Several factors have made Finland a cleantech powerhouse, such as its lack of fossil fuels and harsh climate. There is an immediate need to innovate, and plenty of Finnish companies are up to the task as it has the second highest emerging clean tech industry. The wind sector has stepped up big time, as it’s one of the largest in the world. Cleantech in Finland currently employs 50,000 people, and the report projects that number will nearly double by 2020.
Israel is considered the definitive “cleantech innovation archetype for both embedding entrepreneurial spirit into its educational system and into its society’s everyday norms as well as for predisposing its start-ups to resource innovation—as a survival mechanism to overcome resource constraints and energy dependency.” Given the size of its economy, Israel has a large amount of cleantech companies and is still growing. Over the past two years, Israel has had an incredible amount of startups voted into the Global Cleantech 100 There is overwhelming evidence that it will remain a leader in the cleantech industry in the next decade.
Top 10 ways to prepare for COVID-19
Energy Digital sets out Gartner’s Top 10 ways organisations can prepare for a pandemic, via effective operational risk management.
As the spread of the Coronavirus (COVID-19) continues to develop, many businesses are left uncertain as to whether their risk mitigation plan is sufficient.
In a recent webinar conducted by the research and advisory firm just 12% of 1,500 people believe that their business is highly prepared for the impact of COVID-19, while 56% believed themselves to be somewhat prepared, and 11% believed themselves to be very unprepared.
“Most organizations have done some pandemic planning but still have many unanswered questions about whether they have done everything they can to manage risks,” says Jim Mello, Senior Director, Advisory, Gartner.
Establish a preparedness framework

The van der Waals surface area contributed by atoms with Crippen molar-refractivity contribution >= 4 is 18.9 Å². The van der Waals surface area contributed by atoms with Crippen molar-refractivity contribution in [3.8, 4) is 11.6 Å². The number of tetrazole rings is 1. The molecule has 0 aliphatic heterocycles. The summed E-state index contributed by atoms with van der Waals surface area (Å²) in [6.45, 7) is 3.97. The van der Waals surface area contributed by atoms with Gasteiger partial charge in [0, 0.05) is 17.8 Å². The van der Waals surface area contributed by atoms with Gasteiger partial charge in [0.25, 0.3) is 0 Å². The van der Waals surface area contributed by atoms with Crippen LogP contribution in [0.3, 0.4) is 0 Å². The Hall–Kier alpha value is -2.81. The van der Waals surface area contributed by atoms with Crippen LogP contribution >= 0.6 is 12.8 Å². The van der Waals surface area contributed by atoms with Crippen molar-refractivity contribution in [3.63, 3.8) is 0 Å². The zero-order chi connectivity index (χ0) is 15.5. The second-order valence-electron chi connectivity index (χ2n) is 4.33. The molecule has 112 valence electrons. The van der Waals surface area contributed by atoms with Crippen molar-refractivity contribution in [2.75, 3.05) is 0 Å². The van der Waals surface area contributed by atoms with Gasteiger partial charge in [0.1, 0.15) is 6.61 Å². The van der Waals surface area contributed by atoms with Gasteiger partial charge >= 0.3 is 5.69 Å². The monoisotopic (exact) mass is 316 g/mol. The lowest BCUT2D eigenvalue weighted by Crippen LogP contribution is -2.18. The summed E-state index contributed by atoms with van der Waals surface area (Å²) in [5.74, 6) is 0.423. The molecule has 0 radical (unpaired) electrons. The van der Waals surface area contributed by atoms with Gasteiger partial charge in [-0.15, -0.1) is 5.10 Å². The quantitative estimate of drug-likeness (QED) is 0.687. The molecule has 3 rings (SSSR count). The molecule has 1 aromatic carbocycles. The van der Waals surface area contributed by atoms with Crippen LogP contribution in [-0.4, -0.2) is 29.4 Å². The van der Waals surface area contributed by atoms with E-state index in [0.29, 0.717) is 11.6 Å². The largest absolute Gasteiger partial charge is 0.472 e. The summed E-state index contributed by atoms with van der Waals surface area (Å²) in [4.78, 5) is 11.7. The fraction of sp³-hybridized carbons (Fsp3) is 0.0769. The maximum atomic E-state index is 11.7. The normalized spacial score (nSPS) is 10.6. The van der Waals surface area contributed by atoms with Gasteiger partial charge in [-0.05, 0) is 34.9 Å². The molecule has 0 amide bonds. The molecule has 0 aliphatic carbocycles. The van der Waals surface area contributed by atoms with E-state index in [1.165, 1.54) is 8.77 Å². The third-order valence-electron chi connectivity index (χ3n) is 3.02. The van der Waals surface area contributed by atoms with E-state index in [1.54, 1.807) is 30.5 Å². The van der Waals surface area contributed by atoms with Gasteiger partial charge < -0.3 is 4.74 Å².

Establish a team that represents all critical business functions. These people will report directly to executive management and are responsible for prioritising the importance of business activities and organise them in tiers for response and recovery.
Monitor the situation
It is important to ensure that organisations monitor the rate in which the infection is spreading and its severity. Many rely on the World Health Organisation for information.
Be sure to revise revenue forecasts and communicate with investors, as well as suppliers in regards to any potential finance issues. It is important to ensure that the business has the working capital to ride it out.
Ways to ensure this include: working capital checks, seeking loans or government-sponsored financial relief.
Extend personal hygiene and cleaning protocols
It is important to comply with any changes to workplace regulations. In addition, it is important to establish protocols for staff returning from infected areas, as well as extending existing hygiene activities.
Ensure close monitoring of absenteeism rates for signs of problems. It is important to identify critical staff in order to make sure the company can continue to function in their absence and be prepared for up to 40% absentee rates.
In addition to reviewing HR policies and procedures, it is important to maintain a level of sensitivity when it comes to engaging with employees and workplace preferences.
Establish a communication programme
People can feel out of the loop quickly. Establish a spokesperson appropriate for the situation who can maintain lines of communication. In addition, organisations should establish pre-approved messages and scripts for various stakeholders.
Review the impact on the operation
Although this may seem overwhelming, the team established to represent all critical business functions should identify key areas to consider. It is important to maintain a connection with the reality on the ground in countries affected.
Key questions to consider: is transport functioning? Have holidays been extended? Where can operation continue and where do they need to stop?
IT business functions tend to be relatively well-prepared for business continuity. However, it is important to assess the supply chain for critical equipment and keep extra inventory if required.
In addition, organisations should keep in mind remote data centre management and cloud options for critical systems as well as enabling remote working programs and rescheduling any non-essential IT work prioritising key applications.
Review pandemic plans to identify any gaps in response
Conduct a preparedness exercise by validating roles and responsibilities as well as recovery requirements and procedures, in order to identify any gaps in the recover capabilities and resource needs.
Following the establishment of a pandemic plan, identify three lessons learned, key observations or improvements for the exercise. After establishing these organisations should priorities the short and long term follow up actions.